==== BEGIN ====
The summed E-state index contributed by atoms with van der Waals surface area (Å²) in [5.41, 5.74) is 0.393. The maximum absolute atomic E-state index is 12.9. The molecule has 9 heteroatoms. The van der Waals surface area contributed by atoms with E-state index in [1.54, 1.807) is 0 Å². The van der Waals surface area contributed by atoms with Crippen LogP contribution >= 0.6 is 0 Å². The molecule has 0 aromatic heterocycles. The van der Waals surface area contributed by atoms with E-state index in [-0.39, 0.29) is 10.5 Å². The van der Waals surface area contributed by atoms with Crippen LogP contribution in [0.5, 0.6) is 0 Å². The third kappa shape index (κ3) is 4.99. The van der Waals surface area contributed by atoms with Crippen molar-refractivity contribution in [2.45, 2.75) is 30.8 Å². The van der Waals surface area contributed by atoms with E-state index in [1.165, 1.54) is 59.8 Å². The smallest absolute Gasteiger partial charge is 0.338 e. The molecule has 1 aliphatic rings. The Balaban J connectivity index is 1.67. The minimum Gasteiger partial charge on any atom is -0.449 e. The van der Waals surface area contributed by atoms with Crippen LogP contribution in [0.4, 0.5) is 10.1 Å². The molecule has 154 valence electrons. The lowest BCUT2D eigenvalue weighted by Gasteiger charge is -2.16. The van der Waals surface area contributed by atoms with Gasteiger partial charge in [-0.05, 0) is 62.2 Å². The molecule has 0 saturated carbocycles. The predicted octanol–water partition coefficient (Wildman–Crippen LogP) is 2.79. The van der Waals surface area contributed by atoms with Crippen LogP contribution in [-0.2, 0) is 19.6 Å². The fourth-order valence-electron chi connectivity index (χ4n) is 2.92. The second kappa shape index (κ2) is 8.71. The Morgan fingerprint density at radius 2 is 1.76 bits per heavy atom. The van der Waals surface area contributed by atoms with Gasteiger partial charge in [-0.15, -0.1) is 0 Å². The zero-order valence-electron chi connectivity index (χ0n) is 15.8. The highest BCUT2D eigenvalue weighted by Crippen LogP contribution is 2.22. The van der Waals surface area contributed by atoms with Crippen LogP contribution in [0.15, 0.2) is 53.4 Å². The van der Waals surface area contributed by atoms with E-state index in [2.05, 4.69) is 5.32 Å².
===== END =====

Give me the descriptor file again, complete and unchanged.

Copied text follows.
The summed E-state index contributed by atoms with van der Waals surface area (Å²) in [5.41, 5.74) is 0.393. The maximum absolute atomic E-state index is 12.9. The molecule has 9 heteroatoms. The van der Waals surface area contributed by atoms with E-state index in [1.54, 1.807) is 0 Å². The van der Waals surface area contributed by atoms with Crippen LogP contribution >= 0.6 is 0 Å². The molecule has 0 aromatic heterocycles. The van der Waals surface area contributed by atoms with E-state index in [-0.39, 0.29) is 10.5 Å². The van der Waals surface area contributed by atoms with Crippen LogP contribution in [0.5, 0.6) is 0 Å². The third kappa shape index (κ3) is 4.99. The van der Waals surface area contributed by atoms with Crippen molar-refractivity contribution in [2.45, 2.75) is 30.8 Å². The van der Waals surface area contributed by atoms with E-state index in [1.165, 1.54) is 59.8 Å². The smallest absolute Gasteiger partial charge is 0.338 e. The molecule has 1 aliphatic rings. The Balaban J connectivity index is 1.67. The minimum Gasteiger partial charge on any atom is -0.449 e. The van der Waals surface area contributed by atoms with Crippen LogP contribution in [0.4, 0.5) is 10.1 Å². The molecule has 154 valence electrons. The lowest BCUT2D eigenvalue weighted by Gasteiger charge is -2.16. The van der Waals surface area contributed by atoms with Gasteiger partial charge in [-0.05, 0) is 62.2 Å². The molecule has 0 saturated carbocycles. The predicted octanol–water partition coefficient (Wildman–Crippen LogP) is 2.79. The van der Waals surface area contributed by atoms with Crippen LogP contribution in [-0.2, 0) is 19.6 Å². The fourth-order valence-electron chi connectivity index (χ4n) is 2.92. The second kappa shape index (κ2) is 8.71. The Morgan fingerprint density at radius 2 is 1.76 bits per heavy atom. The van der Waals surface area contributed by atoms with Gasteiger partial charge in [-0.15, -0.1) is 0 Å². The zero-order valence-electron chi connectivity index (χ0n) is 15.8. The highest BCUT2D eigenvalue weighted by Crippen LogP contribution is 2.22. The van der Waals surface area contributed by atoms with Crippen LogP contribution in [0.15, 0.2) is 53.4 Å². The van der Waals surface area contributed by atoms with E-state index in [2.05, 4.69) is 5.32 Å².